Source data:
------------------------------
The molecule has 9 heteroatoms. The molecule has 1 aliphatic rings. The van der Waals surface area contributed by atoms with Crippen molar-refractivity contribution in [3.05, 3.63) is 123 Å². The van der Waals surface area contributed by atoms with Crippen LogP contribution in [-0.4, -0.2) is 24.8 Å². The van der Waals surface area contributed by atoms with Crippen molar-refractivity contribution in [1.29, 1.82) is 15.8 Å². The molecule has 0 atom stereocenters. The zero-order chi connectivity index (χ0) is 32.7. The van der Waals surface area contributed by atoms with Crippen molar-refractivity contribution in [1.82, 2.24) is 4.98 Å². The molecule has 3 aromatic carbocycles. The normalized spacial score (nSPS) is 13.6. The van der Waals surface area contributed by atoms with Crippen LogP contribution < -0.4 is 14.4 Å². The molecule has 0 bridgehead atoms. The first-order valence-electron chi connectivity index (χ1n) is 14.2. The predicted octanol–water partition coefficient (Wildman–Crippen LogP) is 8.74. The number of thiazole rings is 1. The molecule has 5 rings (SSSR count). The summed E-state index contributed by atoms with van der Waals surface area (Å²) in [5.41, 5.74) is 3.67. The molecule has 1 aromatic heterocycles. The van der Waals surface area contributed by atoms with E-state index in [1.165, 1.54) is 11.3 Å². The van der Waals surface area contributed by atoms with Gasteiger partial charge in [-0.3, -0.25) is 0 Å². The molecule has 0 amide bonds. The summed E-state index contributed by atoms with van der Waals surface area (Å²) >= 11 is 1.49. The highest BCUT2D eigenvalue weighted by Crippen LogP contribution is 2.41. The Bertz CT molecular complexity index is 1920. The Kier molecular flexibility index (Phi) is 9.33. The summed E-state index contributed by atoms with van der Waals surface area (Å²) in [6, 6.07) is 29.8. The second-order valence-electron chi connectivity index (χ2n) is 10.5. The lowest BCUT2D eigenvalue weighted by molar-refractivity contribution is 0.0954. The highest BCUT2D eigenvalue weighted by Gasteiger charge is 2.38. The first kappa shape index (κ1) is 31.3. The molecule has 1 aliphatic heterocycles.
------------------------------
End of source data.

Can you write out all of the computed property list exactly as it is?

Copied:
The molecule has 9 heteroatoms. The molecule has 1 aliphatic rings. The van der Waals surface area contributed by atoms with Crippen molar-refractivity contribution in [3.05, 3.63) is 123 Å². The van der Waals surface area contributed by atoms with Crippen LogP contribution in [-0.4, -0.2) is 24.8 Å². The van der Waals surface area contributed by atoms with Crippen molar-refractivity contribution in [1.29, 1.82) is 15.8 Å². The molecule has 0 atom stereocenters. The zero-order chi connectivity index (χ0) is 32.7. The van der Waals surface area contributed by atoms with Crippen molar-refractivity contribution in [1.82, 2.24) is 4.98 Å². The molecule has 3 aromatic carbocycles. The normalized spacial score (nSPS) is 13.6. The van der Waals surface area contributed by atoms with Crippen LogP contribution < -0.4 is 14.4 Å². The molecule has 0 bridgehead atoms. The first-order valence-electron chi connectivity index (χ1n) is 14.2. The predicted octanol–water partition coefficient (Wildman–Crippen LogP) is 8.74. The number of thiazole rings is 1. The molecule has 5 rings (SSSR count). The summed E-state index contributed by atoms with van der Waals surface area (Å²) in [5.41, 5.74) is 3.67. The molecule has 1 aromatic heterocycles. The van der Waals surface area contributed by atoms with E-state index in [1.165, 1.54) is 11.3 Å². The van der Waals surface area contributed by atoms with Gasteiger partial charge in [-0.3, -0.25) is 0 Å². The molecule has 0 amide bonds. The summed E-state index contributed by atoms with van der Waals surface area (Å²) >= 11 is 1.49. The highest BCUT2D eigenvalue weighted by Crippen LogP contribution is 2.41. The Bertz CT molecular complexity index is 1920. The Kier molecular flexibility index (Phi) is 9.33. The summed E-state index contributed by atoms with van der Waals surface area (Å²) in [6, 6.07) is 29.8. The second-order valence-electron chi connectivity index (χ2n) is 10.5. The lowest BCUT2D eigenvalue weighted by molar-refractivity contribution is 0.0954. The highest BCUT2D eigenvalue weighted by Gasteiger charge is 2.38. The first kappa shape index (κ1) is 31.3. The molecule has 1 aliphatic heterocycles.